After bidding Governer good day, my friend Emily and I took a tour of the Motorola Trophy Room located on Gallagher Way. As its name suggests, the room houses the Cubs’ 2016 World Series trophy, with which fans line up to take a photo.
But the room is also filled with other interactive elements fans can enjoy pre- and postgame, from a “then and now” display showcasing Wrigley’s history, a sequined-wall on which fans can write messages, and an ivy wall that serves as a backdrop for the perfect ‘gram.
I had a Moto G7 with which to document the experience, and had fun testing out some of its photo and video features, such as spot color, portrait mode, and, naturally, a beautification filter on its selfie mode.
After touring the Trophy Room, we snagged an opportunity to rub shoulders with VIPs at a pregame reception, where we saw the likes of Hall of Famers Fergie Jenkins, Ryne Sandberg, Vince Vaughn, and, the most esteemed celebrity of all, Clark the Cub.
Clark was generous enough to take time out from catching up with Jenkins to snap a photo with us. Then he was off, handlers in tow, to continue performing his role as VIB: Very Important Bear.
We wanted to make sure to catch warm-ups and be firmly butt-in-seat by the time the pregame ceremonies got underway, because Monday’s were a doozy. The aforementioned Jenkins and Sandberg were honored, along with Andre Dawkins, Lee Smith, and Billy Williams. And Chicago mayor-elect Lori Lightfoot even stopped by to throw out the ceremonial first pitch.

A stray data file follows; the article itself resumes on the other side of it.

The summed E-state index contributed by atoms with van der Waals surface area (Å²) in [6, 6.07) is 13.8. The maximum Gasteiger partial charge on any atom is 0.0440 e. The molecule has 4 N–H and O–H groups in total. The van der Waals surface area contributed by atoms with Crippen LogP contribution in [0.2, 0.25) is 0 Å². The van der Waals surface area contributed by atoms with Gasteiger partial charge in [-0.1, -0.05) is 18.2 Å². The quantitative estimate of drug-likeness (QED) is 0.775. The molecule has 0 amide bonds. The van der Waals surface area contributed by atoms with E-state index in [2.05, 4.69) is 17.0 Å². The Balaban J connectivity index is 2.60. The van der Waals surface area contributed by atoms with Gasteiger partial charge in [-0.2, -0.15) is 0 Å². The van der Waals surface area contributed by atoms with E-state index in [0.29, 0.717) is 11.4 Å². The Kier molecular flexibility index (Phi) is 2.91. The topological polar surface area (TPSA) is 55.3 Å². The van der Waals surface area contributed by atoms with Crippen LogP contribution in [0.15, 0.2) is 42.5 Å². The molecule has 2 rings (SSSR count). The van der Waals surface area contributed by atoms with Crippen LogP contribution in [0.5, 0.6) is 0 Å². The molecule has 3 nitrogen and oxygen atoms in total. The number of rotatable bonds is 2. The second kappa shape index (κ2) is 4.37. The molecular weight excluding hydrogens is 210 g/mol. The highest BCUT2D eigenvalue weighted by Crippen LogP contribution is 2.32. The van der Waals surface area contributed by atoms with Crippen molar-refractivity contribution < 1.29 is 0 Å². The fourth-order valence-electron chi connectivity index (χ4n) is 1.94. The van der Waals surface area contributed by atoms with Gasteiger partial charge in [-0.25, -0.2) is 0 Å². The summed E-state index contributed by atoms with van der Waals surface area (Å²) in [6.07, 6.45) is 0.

Then it was time to play ball, and I had a special treat: seeing my team’s former ace, Jon Lester, suit up for my new city’s club.
I’m not ashamed to admit that ballpark food is my favorite part of any given baseball game. And I’m proud of the gastronomical gains I’ve made in six short years of living in Chicago; I’ve gone from a woman who ate hot dogs plain with ketchup to a woman who loves them dragged through the garden–with none of the red stuff in sight.
When I wasn’t watching the game–which saw the Cubs blank the Pirates 10-0 in nothing short of a hometown showdown–I found myself more interested than ever in watching the crowd. It’s no secret that a small amount of panic has set in on the North Side as the Cubs have faltered to a 3-7 record out of the gate. There’s plenty of ballgame left this season, to be sure, but it wasn’t the start fans hungry for another trophy were hoping for–a cursory glance at Twitter will tell you that.
But on this day, those worries couldn’t infiltrate the Friendly Confines of Wrigley. Chalk it up to the magic of a home opener, which saw 40,629 fans enjoying the sunshine and the Cubs’ statement victory, which felt almost preordained from the first pitch. The bleachers were packed; so, too, were the rooftops. Vince Vaughn cheered from a box; an enthusiastic older beer vendor showed off his party trick of pouring two tall boys at a time into plastic cups held aloft over his head as twentysomething women snapped him for their stories.
From weiner dogs to Vienna wieners dragged through the garden, it was a picturesque Chicago day–one special enough to win over even this casual baseball fan.